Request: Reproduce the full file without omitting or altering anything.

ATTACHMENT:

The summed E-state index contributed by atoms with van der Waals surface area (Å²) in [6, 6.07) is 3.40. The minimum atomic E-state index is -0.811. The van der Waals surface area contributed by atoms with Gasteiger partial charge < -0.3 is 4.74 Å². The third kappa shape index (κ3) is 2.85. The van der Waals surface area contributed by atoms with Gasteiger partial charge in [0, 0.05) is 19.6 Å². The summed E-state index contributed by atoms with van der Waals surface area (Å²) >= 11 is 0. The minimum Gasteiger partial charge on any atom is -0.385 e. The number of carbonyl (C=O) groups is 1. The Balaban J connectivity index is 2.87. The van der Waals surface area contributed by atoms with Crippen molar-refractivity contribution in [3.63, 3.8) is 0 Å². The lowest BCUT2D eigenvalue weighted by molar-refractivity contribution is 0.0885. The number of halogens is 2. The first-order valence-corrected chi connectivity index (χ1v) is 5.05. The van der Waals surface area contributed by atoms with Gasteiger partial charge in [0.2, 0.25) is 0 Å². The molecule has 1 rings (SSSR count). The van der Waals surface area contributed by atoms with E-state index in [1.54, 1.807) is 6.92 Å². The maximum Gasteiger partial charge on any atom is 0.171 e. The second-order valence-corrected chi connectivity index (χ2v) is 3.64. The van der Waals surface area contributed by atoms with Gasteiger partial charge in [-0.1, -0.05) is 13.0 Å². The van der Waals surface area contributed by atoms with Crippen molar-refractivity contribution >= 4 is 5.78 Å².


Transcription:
The summed E-state index contributed by atoms with van der Waals surface area (Å²) in [6, 6.07) is 3.40. The minimum atomic E-state index is -0.811. The van der Waals surface area contributed by atoms with Gasteiger partial charge < -0.3 is 4.74 Å². The third kappa shape index (κ3) is 2.85. The van der Waals surface area contributed by atoms with Gasteiger partial charge in [0, 0.05) is 19.6 Å². The summed E-state index contributed by atoms with van der Waals surface area (Å²) >= 11 is 0. The minimum Gasteiger partial charge on any atom is -0.385 e. The number of carbonyl (C=O) groups is 1. The Balaban J connectivity index is 2.87. The van der Waals surface area contributed by atoms with Crippen molar-refractivity contribution in [3.63, 3.8) is 0 Å². The lowest BCUT2D eigenvalue weighted by molar-refractivity contribution is 0.0885. The number of halogens is 2. The first-order valence-corrected chi connectivity index (χ1v) is 5.05. The van der Waals surface area contributed by atoms with Gasteiger partial charge in [0.2, 0.25) is 0 Å². The molecule has 1 rings (SSSR count). The van der Waals surface area contributed by atoms with E-state index in [1.54, 1.807) is 6.92 Å². The maximum Gasteiger partial charge on any atom is 0.171 e. The second-order valence-corrected chi connectivity index (χ2v) is 3.64. The van der Waals surface area contributed by atoms with Gasteiger partial charge in [-0.1, -0.05) is 13.0 Å². The van der Waals surface area contributed by atoms with Crippen molar-refractivity contribution >= 4 is 5.78 Å².